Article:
Teaching Indian languages preserves heritage, too
As the number of elders whose native tongue is their first language pass on, tribes are racing to preserve their languages. They are compiling the first dictionaries for languages that were entirely oral; recording elders; transcribing tapes; and especially, teaching the next generation of speakers.
Seattle Times staff reporter
TULALIP INDIAN RESERVATION —
This classroom at first sounds like any other, as fourth- and fifth- graders belt out the Pledge of Allegiance. But then they slip seamlessly into Lushootseed, one of Washington state's native languages.
The kids want to show off what they have learned. Many have been getting 40 minutes of Lushootseed instruction a day at Tulalip Elementary, a public school in Snohomish County.
Teacher Natosha Gobin gets instant decorum just by promising to call on whoever is sitting quietly, so eager are her students for a turn at the board.
As the number of elders whose native tongue is their first language pass on, tribes throughout Washington and the rest of the country are racing to preserve their languages. They are compiling the first dictionaries for languages that were entirely oral; recording elders; transcribing tapes; and especially, teaching the next generation of speakers.
The program, run and paid for by the Tulalip Tribes, has grown since 1993 to 12 employees, including seven full-time instructors teaching some 500 students, from low-income preschool kids to college- level classes.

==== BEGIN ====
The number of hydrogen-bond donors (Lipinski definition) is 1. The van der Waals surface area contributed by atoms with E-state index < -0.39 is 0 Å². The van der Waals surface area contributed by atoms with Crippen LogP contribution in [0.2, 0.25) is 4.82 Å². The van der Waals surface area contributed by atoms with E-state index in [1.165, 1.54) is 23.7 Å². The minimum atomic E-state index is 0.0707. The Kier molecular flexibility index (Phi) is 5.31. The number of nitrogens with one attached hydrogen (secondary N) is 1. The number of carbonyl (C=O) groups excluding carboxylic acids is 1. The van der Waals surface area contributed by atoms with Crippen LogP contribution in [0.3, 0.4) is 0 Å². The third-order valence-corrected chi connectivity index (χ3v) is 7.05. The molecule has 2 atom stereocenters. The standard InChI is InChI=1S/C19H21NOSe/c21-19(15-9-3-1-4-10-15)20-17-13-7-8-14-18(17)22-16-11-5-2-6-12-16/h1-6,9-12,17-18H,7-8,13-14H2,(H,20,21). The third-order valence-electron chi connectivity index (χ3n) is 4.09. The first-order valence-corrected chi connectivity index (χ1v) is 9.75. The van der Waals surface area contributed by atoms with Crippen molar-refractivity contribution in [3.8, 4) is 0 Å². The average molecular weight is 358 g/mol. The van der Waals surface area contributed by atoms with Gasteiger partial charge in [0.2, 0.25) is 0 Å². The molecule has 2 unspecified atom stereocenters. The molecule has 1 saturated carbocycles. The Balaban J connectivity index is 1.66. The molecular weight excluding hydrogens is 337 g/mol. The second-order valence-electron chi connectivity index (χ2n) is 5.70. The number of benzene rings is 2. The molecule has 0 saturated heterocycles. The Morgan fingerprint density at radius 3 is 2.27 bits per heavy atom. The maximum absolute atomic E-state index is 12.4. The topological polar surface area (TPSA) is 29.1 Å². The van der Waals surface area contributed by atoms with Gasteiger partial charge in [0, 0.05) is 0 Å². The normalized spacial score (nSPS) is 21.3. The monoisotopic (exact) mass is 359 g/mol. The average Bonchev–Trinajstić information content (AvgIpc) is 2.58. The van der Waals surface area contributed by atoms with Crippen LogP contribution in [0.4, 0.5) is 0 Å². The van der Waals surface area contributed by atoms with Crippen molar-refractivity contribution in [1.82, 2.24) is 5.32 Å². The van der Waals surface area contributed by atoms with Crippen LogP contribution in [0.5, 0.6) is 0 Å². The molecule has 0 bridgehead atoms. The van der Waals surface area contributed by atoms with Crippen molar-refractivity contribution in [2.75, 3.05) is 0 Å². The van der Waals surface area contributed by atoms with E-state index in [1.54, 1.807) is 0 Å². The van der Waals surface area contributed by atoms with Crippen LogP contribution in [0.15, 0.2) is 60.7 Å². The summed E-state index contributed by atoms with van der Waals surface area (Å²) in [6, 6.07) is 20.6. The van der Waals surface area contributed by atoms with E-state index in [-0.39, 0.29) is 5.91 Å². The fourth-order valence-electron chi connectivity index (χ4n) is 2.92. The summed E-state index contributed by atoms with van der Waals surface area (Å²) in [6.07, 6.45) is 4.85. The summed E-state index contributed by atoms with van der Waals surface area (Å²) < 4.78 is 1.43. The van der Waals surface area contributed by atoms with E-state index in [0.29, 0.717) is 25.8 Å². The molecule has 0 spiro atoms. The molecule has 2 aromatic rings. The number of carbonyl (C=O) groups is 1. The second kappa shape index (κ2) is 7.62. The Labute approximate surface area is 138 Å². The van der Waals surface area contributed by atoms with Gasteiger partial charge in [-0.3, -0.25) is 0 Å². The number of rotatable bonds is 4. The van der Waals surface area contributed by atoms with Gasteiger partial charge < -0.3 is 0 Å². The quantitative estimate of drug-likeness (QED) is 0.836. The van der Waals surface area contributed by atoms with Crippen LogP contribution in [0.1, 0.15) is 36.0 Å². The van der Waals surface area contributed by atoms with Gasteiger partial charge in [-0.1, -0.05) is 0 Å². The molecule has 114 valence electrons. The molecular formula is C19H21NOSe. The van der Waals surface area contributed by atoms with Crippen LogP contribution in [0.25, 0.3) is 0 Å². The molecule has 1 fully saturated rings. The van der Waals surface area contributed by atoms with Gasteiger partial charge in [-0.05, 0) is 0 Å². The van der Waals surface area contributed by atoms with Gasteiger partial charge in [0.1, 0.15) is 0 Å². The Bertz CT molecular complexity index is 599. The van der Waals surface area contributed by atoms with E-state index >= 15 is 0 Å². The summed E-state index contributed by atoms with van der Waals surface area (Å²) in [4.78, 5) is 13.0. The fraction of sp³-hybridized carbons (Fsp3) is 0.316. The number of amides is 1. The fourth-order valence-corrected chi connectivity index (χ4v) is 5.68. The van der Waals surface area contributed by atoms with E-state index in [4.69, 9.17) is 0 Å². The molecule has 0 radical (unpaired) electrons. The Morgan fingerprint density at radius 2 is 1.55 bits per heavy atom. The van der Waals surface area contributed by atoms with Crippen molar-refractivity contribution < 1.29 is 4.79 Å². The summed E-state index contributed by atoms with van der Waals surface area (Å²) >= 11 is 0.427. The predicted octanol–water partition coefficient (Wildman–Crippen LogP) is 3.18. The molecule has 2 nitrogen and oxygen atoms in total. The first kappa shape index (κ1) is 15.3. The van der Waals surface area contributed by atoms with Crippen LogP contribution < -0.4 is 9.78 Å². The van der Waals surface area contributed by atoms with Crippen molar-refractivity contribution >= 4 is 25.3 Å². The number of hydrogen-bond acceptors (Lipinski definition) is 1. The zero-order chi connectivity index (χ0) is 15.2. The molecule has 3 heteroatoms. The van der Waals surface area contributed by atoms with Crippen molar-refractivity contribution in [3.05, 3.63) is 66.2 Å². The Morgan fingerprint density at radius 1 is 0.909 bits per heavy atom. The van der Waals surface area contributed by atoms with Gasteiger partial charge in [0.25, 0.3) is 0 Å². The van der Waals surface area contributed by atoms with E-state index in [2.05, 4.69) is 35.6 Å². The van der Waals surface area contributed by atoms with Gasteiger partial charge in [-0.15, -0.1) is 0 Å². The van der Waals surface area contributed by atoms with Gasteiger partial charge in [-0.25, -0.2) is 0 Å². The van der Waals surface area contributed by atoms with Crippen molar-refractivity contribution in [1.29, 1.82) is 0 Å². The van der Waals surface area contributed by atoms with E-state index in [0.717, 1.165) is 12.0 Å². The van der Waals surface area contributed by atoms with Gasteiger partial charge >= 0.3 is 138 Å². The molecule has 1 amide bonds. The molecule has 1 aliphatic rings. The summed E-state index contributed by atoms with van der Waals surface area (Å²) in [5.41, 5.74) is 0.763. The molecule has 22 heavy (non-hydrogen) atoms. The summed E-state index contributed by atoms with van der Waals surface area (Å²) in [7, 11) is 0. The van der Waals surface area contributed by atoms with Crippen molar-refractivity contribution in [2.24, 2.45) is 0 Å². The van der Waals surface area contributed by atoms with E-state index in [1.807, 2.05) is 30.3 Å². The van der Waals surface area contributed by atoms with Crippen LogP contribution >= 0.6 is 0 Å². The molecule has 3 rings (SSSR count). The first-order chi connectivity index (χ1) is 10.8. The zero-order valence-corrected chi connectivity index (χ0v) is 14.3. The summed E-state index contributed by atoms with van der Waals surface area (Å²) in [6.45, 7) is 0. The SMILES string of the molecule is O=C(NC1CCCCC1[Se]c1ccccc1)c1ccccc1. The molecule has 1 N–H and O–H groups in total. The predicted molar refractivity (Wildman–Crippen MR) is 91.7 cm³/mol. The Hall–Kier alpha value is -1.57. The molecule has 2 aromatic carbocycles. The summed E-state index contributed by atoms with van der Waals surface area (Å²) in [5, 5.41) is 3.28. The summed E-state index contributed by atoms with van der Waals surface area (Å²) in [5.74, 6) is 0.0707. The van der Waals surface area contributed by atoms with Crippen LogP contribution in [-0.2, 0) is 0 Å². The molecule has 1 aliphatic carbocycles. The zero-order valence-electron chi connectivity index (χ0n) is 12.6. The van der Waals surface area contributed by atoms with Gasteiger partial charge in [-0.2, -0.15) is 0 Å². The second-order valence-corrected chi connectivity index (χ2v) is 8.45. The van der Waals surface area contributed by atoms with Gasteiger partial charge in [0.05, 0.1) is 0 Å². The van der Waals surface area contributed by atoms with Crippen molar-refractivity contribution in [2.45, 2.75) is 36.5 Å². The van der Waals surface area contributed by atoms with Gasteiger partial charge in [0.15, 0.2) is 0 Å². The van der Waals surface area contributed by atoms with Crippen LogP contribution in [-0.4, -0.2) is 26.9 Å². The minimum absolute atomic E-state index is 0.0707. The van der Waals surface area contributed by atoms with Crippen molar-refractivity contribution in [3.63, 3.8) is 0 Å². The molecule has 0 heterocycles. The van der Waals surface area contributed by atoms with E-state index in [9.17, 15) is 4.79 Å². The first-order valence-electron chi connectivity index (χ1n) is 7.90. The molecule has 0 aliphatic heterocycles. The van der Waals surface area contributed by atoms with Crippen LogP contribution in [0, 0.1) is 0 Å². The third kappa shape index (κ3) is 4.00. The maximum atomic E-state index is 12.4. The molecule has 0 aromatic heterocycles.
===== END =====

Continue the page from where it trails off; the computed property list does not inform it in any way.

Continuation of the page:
Some 80 percent of the students in the Tulalip Elementary classes are Indians, but their nonnative classmates are just as interested. By fourth grade, many are speaking sentences, writing and following Gobin's commands, all in Lushootseed.
The students seem to take to the language — a tongue twister to the uninitiated — with ease, especially in the earliest grades, where kids shout out the names of animals they recognize in their homemade Lushootseed lesson books. Nothing in the curriculum is off the shelf; instructors create all the lesson and curriculum materials.
"I love teaching them something positive, that they can't get anywhere else," Gobin said of her students. "That gives them pride, and it's something that helps bring the community together."
Language is also an intimate connection with culture. "The language is who you are, it's that anchor, it's another way to believe in yourself, to know yourself," said Mel Sheldon, chairman of the board of the Tulalip Tribes.
Language scholars think that before the arrival of Christopher Columbus, more than 300 languages were spoken in North America. Today an estimated 175 or so indigenous languages are spoken in the United States but about 90 percent are moribund, with very few children speaking them as their first language, according to Michael Krauss, professor emeritus from the University of Alaska, Fairbanks, an expert in native languages.
"It's a very woeful situation," Krauss said.
Languages are repositories of knowledge: local, historic and environmental, specific to their place. Every language contains unique cultural information, such as concepts of kinship and time.